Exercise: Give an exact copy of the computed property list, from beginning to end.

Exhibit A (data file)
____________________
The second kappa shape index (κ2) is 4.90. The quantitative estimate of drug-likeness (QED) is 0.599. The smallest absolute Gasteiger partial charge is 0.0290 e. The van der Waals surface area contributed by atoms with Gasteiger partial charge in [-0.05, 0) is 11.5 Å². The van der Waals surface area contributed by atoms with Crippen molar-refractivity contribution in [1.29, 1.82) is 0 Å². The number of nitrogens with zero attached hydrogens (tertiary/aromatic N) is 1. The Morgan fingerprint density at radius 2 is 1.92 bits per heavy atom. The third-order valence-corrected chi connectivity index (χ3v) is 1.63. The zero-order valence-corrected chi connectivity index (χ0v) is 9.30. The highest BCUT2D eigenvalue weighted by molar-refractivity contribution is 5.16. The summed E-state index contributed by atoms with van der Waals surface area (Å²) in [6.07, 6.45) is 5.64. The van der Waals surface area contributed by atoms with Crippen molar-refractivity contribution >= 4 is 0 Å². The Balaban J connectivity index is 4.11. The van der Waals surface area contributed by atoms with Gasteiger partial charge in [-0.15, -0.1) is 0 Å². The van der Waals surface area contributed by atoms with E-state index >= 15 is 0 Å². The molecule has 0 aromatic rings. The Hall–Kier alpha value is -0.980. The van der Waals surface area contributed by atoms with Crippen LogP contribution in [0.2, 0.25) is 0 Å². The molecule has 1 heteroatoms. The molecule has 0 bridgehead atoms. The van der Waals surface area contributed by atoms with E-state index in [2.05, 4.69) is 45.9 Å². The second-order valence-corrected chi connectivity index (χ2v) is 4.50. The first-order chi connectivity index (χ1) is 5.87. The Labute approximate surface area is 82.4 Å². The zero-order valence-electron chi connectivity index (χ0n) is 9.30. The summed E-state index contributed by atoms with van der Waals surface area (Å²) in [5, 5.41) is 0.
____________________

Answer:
The second kappa shape index (κ2) is 4.90. The quantitative estimate of drug-likeness (QED) is 0.599. The smallest absolute Gasteiger partial charge is 0.0290 e. The van der Waals surface area contributed by atoms with Gasteiger partial charge in [-0.05, 0) is 11.5 Å². The van der Waals surface area contributed by atoms with Crippen molar-refractivity contribution in [1.29, 1.82) is 0 Å². The number of nitrogens with zero attached hydrogens (tertiary/aromatic N) is 1. The Morgan fingerprint density at radius 2 is 1.92 bits per heavy atom. The third-order valence-corrected chi connectivity index (χ3v) is 1.63. The zero-order valence-corrected chi connectivity index (χ0v) is 9.30. The highest BCUT2D eigenvalue weighted by molar-refractivity contribution is 5.16. The summed E-state index contributed by atoms with van der Waals surface area (Å²) in [6.07, 6.45) is 5.64. The van der Waals surface area contributed by atoms with Crippen molar-refractivity contribution >= 4 is 0 Å². The Balaban J connectivity index is 4.11. The van der Waals surface area contributed by atoms with Gasteiger partial charge in [-0.15, -0.1) is 0 Å². The van der Waals surface area contributed by atoms with E-state index >= 15 is 0 Å². The molecule has 0 aromatic rings. The Hall–Kier alpha value is -0.980. The van der Waals surface area contributed by atoms with Crippen LogP contribution in [0.2, 0.25) is 0 Å². The molecule has 1 heteroatoms. The molecule has 0 bridgehead atoms. The van der Waals surface area contributed by atoms with E-state index in [2.05, 4.69) is 45.9 Å². The second-order valence-corrected chi connectivity index (χ2v) is 4.50. The first-order chi connectivity index (χ1) is 5.87. The Labute approximate surface area is 82.4 Å². The zero-order valence-electron chi connectivity index (χ0n) is 9.30. The summed E-state index contributed by atoms with van der Waals surface area (Å²) in [5, 5.41) is 0.